Life and death of the second king of Rome.
Hello, this is Abel, in Beijing, China. Welcome to my podcast.
The Tale of Rome, Episode 5 — Numa, the God Whisperer.
Last week we talked about the end of Romulus, the first king of Rome.
Numa also gets credit for almost all the most important religious institutions in Rome, and here goes a short list of his achievements:
ONE – Numa created the institution of Pontifex Maximus, which was the equivalent of the highest priest of Rome. There could be only one such Pontifex Maximus, and the job was for life.
Think of a Supreme Court Justice, in the US—unless a Justice quits or resigns, he gets to have the job forever.
The number one responsibility of a Pontifex Maximus was to overview the preparation and the delivery of religious services in Rome.
The number one privilege was that he was pretty much the only person in the city who was allowed to dismiss, and in some instances, disobey, both the Senate and the king of Rome, as you will see in future episodes.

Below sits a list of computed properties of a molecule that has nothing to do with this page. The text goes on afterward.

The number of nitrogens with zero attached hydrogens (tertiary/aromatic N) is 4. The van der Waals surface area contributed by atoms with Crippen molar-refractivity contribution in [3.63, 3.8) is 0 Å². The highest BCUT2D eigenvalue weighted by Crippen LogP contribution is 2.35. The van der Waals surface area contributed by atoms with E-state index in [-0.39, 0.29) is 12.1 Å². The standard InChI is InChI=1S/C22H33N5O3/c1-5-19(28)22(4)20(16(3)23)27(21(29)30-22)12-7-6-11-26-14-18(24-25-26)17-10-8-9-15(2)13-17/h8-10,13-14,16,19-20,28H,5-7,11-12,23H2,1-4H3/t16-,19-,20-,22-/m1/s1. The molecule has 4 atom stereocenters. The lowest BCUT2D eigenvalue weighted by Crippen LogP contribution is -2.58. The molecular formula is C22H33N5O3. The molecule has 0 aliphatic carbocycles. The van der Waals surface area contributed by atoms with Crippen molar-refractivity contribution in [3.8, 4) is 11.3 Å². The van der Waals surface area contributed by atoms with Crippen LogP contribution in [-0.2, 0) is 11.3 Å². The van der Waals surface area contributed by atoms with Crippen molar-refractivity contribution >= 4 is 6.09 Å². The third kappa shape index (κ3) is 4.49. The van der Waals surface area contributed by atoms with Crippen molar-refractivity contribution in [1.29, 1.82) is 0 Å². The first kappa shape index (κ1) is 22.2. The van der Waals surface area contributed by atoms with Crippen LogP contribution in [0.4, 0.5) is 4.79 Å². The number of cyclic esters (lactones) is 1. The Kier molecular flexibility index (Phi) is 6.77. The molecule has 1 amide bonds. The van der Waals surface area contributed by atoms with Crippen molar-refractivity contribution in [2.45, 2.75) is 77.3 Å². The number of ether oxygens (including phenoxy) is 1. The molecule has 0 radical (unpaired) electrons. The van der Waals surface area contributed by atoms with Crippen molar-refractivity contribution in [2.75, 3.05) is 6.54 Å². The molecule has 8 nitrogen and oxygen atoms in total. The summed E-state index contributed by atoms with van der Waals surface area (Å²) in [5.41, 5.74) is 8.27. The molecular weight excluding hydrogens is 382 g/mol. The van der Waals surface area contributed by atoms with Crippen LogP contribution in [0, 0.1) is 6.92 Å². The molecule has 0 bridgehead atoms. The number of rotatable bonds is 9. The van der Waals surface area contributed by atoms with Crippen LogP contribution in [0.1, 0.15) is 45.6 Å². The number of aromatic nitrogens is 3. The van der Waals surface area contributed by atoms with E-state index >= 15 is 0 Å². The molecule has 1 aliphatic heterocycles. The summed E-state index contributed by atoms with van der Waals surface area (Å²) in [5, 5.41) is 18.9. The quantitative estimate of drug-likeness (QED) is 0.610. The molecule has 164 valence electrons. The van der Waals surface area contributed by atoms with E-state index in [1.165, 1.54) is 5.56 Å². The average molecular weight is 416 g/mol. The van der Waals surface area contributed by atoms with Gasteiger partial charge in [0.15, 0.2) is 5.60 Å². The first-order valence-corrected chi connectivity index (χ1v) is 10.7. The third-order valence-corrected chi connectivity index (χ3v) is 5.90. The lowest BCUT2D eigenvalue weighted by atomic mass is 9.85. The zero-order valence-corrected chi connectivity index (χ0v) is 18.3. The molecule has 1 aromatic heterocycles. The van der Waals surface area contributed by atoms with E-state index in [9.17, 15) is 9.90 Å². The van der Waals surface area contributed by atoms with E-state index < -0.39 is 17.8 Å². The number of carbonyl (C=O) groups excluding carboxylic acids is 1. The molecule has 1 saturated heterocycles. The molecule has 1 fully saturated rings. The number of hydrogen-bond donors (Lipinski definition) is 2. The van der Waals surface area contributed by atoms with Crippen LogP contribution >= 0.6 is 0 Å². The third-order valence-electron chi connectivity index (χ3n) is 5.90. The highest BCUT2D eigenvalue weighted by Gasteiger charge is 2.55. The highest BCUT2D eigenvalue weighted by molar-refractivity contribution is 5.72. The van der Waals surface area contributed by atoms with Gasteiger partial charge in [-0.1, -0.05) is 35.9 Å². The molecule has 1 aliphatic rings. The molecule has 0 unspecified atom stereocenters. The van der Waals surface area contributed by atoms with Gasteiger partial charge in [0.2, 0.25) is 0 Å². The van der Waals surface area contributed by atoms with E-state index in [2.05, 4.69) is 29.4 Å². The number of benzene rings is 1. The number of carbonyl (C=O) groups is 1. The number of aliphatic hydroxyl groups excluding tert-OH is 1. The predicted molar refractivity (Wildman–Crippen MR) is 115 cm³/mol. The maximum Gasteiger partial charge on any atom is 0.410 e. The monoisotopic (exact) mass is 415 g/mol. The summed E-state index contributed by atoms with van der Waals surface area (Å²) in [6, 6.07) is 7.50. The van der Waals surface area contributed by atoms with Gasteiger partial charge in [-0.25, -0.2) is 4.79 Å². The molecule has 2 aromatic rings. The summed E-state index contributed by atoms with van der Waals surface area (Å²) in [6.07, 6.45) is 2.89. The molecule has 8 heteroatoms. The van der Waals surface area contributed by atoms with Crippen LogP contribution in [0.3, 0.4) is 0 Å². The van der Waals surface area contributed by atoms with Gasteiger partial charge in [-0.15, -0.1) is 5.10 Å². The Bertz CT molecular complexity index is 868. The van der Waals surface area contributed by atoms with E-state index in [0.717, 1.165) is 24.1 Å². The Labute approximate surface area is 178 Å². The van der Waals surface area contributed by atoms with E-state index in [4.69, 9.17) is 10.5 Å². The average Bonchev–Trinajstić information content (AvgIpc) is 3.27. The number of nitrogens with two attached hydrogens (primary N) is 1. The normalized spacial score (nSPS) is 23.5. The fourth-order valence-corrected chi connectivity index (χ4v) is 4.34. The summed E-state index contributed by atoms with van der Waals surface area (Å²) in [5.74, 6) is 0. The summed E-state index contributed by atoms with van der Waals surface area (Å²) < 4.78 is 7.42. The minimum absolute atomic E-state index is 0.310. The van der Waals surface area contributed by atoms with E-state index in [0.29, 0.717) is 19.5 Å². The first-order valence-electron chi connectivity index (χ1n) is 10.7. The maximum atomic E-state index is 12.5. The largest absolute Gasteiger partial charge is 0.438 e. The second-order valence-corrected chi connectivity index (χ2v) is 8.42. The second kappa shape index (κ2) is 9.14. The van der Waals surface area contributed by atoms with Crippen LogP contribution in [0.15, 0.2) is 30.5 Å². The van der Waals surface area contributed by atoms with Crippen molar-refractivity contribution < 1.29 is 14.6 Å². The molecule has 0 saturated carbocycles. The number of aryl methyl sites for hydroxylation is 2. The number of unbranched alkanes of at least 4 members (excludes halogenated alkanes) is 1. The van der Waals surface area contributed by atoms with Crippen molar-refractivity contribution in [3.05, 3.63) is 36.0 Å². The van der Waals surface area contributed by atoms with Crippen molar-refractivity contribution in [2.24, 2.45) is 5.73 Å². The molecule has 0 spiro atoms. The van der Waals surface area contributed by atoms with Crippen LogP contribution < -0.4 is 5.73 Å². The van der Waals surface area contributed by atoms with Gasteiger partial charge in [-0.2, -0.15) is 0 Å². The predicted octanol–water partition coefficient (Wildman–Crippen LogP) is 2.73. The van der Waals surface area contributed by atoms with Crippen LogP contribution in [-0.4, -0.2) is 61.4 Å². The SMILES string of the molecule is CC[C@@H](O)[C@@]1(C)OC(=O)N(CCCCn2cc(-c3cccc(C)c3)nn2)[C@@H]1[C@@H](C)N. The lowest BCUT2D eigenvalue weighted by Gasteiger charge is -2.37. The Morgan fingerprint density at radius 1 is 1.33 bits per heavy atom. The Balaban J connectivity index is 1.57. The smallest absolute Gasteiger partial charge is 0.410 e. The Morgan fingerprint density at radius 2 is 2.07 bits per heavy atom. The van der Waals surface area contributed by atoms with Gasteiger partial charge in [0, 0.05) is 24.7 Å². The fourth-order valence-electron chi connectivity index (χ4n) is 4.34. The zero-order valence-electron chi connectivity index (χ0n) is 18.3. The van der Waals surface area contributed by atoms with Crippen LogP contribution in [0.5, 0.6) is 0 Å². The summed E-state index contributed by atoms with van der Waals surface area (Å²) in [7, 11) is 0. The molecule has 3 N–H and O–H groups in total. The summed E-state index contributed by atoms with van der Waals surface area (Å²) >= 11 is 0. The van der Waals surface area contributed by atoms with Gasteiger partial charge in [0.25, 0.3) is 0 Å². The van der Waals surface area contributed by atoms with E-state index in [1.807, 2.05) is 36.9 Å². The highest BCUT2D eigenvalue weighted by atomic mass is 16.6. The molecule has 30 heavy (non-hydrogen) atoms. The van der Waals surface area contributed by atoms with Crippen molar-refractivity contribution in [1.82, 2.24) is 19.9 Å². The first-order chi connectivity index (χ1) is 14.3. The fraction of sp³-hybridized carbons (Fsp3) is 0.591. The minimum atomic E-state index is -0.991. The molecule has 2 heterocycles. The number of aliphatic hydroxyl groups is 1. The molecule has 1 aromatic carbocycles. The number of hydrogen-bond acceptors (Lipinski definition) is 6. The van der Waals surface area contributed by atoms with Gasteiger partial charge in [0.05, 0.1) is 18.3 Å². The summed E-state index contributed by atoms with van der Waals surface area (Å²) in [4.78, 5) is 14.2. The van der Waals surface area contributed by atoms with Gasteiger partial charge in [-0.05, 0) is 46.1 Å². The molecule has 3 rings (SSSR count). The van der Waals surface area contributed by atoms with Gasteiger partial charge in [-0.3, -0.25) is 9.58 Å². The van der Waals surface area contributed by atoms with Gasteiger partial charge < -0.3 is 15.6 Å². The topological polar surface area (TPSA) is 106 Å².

Now, check this out:
Numa knew that the future of Rome would be filled with wars, as soon as he would be gone, and he knew that if a king would also be a Pontifex Maximus, religious services all over Rome would suffer, because such king would obviously give priority to war over all other things.
So, Numa solved this by simply setting in stone that kings or any future type of supreme rulers of Rome could not be elected to the office of Pontifex Maximus, while they reigned with the city.
He simply explained that the gods would punish Rome with plagues, floods, earthquakes, and all other kinds of disasters, if ever a king was elected to that office, and if ever the services to the gods were not properly done.
And in fact, the office of the Pontifex Maximus was left in peace by rulers for centuries. It wasn’t until the first emperor of Rome, Augustus dared to take the office of chief priest of Rome in his own hands, that Numa’s rule was being respected.
And that should speak volumes. Furthermore, the office itself still exists today.
That’s right, the institution created by Numa Pompilius is currently being exercised by the Vatican’s Pope, as the head of the Catholic Church, and that’s a tradition that’s been unbroken for some 2,600 years, now.
TWO – Numa Pompilius instituted the first vestal virgins within Rome.